>>3339>Do you feel like that is a concern for you?
Yes and no. It's something to keep an eye on, but, I don't think it requires boots on the ground, so to speak.
I like a "slap the hand" type of approach. When a kid reaches for the cookie jar, you don't sit on him for the next hour. A simple slapping of the hand suffices.
I'd say, essentially, utilize our air superiority when it comes to such things, and otherwise leave it alone. Won't win hearts and minds, but, it should at least stop people from hitting our embassies and assets in the area.
Of course, I'm not a military strategist. I can't really say with any kind of certainty.
It's just my more natural inclination I guess. Trying to force people to be good doesn't work, so I lean towards just punishing them when they do bad. >Maybe I could ask, of all the places you might have spent an extra half trillion dollars, did you have a specific reason you chose here rather than say, putting some of that towards free public college or keeping the charitable deduction?
Yes. Infrastructure in the United States is really quite terrible. I think that this is also one of the best options to take for a further increase
in economic growth, given that a more efficient and reliable infrastructure is pretty significant for healthy businesses.
Education is hit-and-miss as far as predicted effects goes, and charity is often just a matter of throwing it at interest groups who spend more time advertising than actually helping.
Mostly, though, it's one of the few fields I'm a little familiar with, and so most comfortable making a call on. >But as best I understand keeping the farm subsides would also be a more right leaning choice.
Keep in mind, that's mainly because of the regions where the right gets a lot of its votes.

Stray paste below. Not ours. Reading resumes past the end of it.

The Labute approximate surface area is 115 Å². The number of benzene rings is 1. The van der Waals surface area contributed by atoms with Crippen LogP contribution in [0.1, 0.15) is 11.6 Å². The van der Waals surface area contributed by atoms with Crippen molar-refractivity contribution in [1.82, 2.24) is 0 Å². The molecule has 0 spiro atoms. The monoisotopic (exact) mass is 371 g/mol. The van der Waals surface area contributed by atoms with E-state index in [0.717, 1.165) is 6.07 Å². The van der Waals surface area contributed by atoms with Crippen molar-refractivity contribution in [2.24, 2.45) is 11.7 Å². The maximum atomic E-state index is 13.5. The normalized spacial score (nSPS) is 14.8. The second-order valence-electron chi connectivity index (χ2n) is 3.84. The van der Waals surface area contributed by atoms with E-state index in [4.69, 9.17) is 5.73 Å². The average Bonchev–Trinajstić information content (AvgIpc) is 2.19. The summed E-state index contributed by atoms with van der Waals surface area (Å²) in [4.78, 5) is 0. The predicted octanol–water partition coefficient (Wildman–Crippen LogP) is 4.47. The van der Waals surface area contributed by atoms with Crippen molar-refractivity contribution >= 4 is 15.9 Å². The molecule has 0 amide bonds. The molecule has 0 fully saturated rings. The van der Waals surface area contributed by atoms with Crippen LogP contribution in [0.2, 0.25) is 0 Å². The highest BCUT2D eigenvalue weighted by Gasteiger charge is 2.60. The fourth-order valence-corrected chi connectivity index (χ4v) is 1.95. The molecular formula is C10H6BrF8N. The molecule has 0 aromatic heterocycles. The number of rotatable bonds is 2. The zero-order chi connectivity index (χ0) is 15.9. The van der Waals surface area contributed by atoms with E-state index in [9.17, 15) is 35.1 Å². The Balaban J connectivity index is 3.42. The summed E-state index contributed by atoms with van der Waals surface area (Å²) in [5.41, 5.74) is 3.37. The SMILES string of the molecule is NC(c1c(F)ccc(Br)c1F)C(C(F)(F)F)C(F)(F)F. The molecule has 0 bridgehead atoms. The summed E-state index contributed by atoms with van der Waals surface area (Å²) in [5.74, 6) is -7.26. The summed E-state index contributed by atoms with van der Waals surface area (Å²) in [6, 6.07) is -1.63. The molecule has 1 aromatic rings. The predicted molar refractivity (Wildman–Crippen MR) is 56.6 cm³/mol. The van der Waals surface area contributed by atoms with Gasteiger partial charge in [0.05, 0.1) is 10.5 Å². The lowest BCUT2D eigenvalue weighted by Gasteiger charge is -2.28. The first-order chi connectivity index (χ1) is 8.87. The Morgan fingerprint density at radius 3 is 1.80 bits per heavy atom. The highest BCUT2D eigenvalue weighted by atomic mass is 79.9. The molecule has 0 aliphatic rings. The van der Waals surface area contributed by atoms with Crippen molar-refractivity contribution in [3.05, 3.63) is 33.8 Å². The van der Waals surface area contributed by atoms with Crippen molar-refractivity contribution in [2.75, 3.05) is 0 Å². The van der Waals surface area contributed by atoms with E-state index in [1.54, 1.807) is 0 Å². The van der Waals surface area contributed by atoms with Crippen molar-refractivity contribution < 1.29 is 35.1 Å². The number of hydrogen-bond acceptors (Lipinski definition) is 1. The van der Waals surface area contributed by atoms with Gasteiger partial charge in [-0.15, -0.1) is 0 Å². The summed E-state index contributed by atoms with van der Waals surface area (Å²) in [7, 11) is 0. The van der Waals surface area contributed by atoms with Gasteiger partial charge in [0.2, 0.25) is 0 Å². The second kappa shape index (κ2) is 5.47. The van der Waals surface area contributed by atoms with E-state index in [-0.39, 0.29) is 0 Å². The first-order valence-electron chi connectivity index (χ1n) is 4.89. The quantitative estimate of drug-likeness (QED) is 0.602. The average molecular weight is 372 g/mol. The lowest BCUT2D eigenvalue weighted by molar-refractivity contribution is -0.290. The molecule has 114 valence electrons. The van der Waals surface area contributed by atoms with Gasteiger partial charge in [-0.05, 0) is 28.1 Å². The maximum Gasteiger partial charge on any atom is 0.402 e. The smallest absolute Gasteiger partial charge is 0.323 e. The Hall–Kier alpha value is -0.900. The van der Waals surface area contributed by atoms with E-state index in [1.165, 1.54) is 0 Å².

My reasoning is mostly my dealing with farmers. The ones I know don't really worry about it at all, since the way they see it, either the crop goes, and they get money, or it fails, and they get money. Some don't even plant, sometimes. Usually for fairly sensible reasons. Predictions of weather and seasons, expenses being not worth the investment. But, it makes it look a tad complacent to me.
This isn't one I know a ton on the economic side, though. It's pretty much only based on my personal interactions with the farmers in my area. They're far too relaxed about it all. Seem almost bored, honestly. Bored people probably shouldn't be getting subsidies, I think.
This said, though, I do not think farm subsidies are a right wing principle
. I think it's more a side effect of allies, if that makes sense.>, did you think increased naval production is particular important for the country?
Yes. Naval assets are our most used military asset as I understand it, both in terms of force projection, security, logistics, and policing.
Of all military investments, naval ships makes the most sense to me. Especially considering the nation's position, geographically.
I think you can make a decent argument for maintaining national security while drastically decreasing military buildup and manpower across the board, so long as you maintain a powerful enough navy.
After all, you don't need to fight an enemy army if they can never make it to shore.
It's one of the things where I wish there was a bit more information or exploration on as far as the options in the budget thing. I feel like I could easily cut the airforce in half, and the Army nearly entirely, if the Navy could cover the gaps effectively as I believe they can.
Granted, this is meaning less long-term sitting on stuff, more temporary expeditions and defensive actions. But, being separated from every other major power by water would leave me to think focusing on that aspect'd be the best way to go.